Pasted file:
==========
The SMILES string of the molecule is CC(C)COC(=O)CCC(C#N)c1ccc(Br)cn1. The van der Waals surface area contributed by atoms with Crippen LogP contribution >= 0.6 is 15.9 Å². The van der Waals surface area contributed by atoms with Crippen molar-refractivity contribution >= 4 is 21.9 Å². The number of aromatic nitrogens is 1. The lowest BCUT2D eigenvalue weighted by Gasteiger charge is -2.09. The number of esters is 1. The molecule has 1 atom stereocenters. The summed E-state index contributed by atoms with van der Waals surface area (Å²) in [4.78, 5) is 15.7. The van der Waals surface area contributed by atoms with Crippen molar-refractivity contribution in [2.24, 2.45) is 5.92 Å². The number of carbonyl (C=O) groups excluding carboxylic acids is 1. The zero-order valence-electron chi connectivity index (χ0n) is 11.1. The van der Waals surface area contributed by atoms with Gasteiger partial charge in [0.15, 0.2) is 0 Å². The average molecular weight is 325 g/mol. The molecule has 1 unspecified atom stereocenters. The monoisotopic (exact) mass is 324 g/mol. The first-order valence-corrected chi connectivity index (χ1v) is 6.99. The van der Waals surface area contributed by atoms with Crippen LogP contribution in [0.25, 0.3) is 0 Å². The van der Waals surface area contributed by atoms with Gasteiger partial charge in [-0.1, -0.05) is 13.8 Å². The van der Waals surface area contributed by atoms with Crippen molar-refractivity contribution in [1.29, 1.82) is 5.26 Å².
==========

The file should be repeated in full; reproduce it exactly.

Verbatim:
The SMILES string of the molecule is CC(C)COC(=O)CCC(C#N)c1ccc(Br)cn1. The van der Waals surface area contributed by atoms with Crippen LogP contribution >= 0.6 is 15.9 Å². The van der Waals surface area contributed by atoms with Crippen molar-refractivity contribution >= 4 is 21.9 Å². The number of aromatic nitrogens is 1. The lowest BCUT2D eigenvalue weighted by Gasteiger charge is -2.09. The number of esters is 1. The molecule has 1 atom stereocenters. The summed E-state index contributed by atoms with van der Waals surface area (Å²) in [4.78, 5) is 15.7. The van der Waals surface area contributed by atoms with Crippen molar-refractivity contribution in [2.24, 2.45) is 5.92 Å². The number of carbonyl (C=O) groups excluding carboxylic acids is 1. The zero-order valence-electron chi connectivity index (χ0n) is 11.1. The van der Waals surface area contributed by atoms with Gasteiger partial charge in [0.15, 0.2) is 0 Å². The average molecular weight is 325 g/mol. The molecule has 1 unspecified atom stereocenters. The monoisotopic (exact) mass is 324 g/mol. The first-order valence-corrected chi connectivity index (χ1v) is 6.99. The van der Waals surface area contributed by atoms with Crippen LogP contribution in [0.25, 0.3) is 0 Å². The van der Waals surface area contributed by atoms with Gasteiger partial charge in [-0.1, -0.05) is 13.8 Å². The van der Waals surface area contributed by atoms with Crippen molar-refractivity contribution in [1.29, 1.82) is 5.26 Å².